The Virginia State Farm Prison was located on over 4,000 acres of land on both sides of the James River in Goochland and Powhatan Counties. The facility opened in the 1890s.
A 1923 Times-Dispatch article described the facility as “A place of ideal beauty, with its lovely old trees, its green lawns and well cultivated fields, its rolling pastures, through which the James River winds, and its neat, well kept buildings.” At the time, the Powhatan side of the farm was used primarily for chicken raising and on the Goochland side; there was a dairy with a herd of over 200 cows which resided in the fields. The 1923 article described the dairy as “quite modern” and “efficient.”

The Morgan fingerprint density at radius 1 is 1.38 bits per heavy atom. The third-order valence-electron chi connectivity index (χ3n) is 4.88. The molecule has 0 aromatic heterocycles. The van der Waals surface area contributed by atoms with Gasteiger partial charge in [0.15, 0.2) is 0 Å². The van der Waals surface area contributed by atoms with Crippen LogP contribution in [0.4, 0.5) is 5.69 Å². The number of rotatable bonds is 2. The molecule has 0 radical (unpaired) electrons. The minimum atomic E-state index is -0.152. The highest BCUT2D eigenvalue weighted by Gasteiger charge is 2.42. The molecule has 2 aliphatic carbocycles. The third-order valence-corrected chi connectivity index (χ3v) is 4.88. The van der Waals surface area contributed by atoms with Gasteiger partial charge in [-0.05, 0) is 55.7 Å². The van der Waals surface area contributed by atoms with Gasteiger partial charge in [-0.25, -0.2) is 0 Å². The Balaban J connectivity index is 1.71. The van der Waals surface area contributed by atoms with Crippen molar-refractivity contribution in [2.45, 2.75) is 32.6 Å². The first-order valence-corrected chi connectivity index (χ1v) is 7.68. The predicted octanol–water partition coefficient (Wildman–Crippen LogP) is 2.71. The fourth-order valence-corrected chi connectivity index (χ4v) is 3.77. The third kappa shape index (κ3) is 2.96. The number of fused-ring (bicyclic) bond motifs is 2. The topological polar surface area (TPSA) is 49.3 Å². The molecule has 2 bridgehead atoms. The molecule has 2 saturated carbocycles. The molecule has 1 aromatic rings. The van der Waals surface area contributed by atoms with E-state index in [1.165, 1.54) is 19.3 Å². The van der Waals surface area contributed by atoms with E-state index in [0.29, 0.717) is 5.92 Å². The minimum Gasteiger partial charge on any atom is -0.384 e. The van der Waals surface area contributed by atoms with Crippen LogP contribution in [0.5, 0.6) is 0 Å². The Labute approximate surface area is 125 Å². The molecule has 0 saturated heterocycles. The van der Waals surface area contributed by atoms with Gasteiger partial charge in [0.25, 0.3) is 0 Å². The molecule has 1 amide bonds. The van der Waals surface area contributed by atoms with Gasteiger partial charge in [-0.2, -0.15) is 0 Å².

In 1931, female prisoners were introduced to the prison farm. The Virginia Correctional Center for Women (VCCW), a medium security prison in Goochland, Virginia, was founded when female inmate populations were getting too large for local jails.
In 1950, an industrial laundromat was opened at the women’s prison facility where an average of 10 million pounds of linens were washed per year. By 1963, what became known as The Women’s Farm Laundry, washed linens for the Medical College of Virginia, Beaumont School for Boys, the Virginia Treatment Center and over 330 farm inmates.
The main compound of the State Farm facility, later known as the James River Correctional Center, closed in 2011. Other parts of the prison are still active today.